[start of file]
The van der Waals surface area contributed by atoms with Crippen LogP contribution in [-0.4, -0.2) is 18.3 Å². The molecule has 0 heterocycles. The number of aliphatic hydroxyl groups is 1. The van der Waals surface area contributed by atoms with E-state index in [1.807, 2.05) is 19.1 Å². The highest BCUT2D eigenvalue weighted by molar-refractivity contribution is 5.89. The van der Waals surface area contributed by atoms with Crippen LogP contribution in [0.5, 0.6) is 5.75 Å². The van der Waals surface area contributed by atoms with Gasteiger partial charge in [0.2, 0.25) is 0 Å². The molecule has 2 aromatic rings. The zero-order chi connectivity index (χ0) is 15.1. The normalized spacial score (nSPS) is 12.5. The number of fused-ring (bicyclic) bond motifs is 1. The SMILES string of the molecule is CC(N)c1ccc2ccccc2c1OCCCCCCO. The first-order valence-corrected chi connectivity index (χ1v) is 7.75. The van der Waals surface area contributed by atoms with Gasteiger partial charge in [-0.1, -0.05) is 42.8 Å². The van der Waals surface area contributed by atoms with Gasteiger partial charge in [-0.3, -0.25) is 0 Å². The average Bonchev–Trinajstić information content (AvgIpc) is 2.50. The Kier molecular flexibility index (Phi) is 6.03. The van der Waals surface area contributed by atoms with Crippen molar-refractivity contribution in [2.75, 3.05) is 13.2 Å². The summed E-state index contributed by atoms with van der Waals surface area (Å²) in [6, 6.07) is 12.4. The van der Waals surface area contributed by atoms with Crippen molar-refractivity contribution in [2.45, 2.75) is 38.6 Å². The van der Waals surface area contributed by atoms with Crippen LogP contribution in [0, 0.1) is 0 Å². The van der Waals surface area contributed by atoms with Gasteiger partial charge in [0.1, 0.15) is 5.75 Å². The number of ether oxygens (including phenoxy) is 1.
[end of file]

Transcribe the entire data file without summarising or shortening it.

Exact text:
The van der Waals surface area contributed by atoms with Crippen LogP contribution in [-0.4, -0.2) is 18.3 Å². The molecule has 0 heterocycles. The number of aliphatic hydroxyl groups is 1. The van der Waals surface area contributed by atoms with E-state index in [1.807, 2.05) is 19.1 Å². The highest BCUT2D eigenvalue weighted by molar-refractivity contribution is 5.89. The van der Waals surface area contributed by atoms with Crippen LogP contribution in [0.5, 0.6) is 5.75 Å². The van der Waals surface area contributed by atoms with Gasteiger partial charge in [0.2, 0.25) is 0 Å². The molecule has 2 aromatic rings. The zero-order chi connectivity index (χ0) is 15.1. The normalized spacial score (nSPS) is 12.5. The number of fused-ring (bicyclic) bond motifs is 1. The SMILES string of the molecule is CC(N)c1ccc2ccccc2c1OCCCCCCO. The first-order valence-corrected chi connectivity index (χ1v) is 7.75. The van der Waals surface area contributed by atoms with Gasteiger partial charge in [-0.1, -0.05) is 42.8 Å². The van der Waals surface area contributed by atoms with Gasteiger partial charge in [-0.3, -0.25) is 0 Å². The average Bonchev–Trinajstić information content (AvgIpc) is 2.50. The Kier molecular flexibility index (Phi) is 6.03. The van der Waals surface area contributed by atoms with Crippen molar-refractivity contribution in [2.75, 3.05) is 13.2 Å². The summed E-state index contributed by atoms with van der Waals surface area (Å²) in [6, 6.07) is 12.4. The van der Waals surface area contributed by atoms with Crippen molar-refractivity contribution in [2.45, 2.75) is 38.6 Å². The van der Waals surface area contributed by atoms with Crippen LogP contribution in [0, 0.1) is 0 Å². The van der Waals surface area contributed by atoms with Gasteiger partial charge in [0.1, 0.15) is 5.75 Å². The number of ether oxygens (including phenoxy) is 1.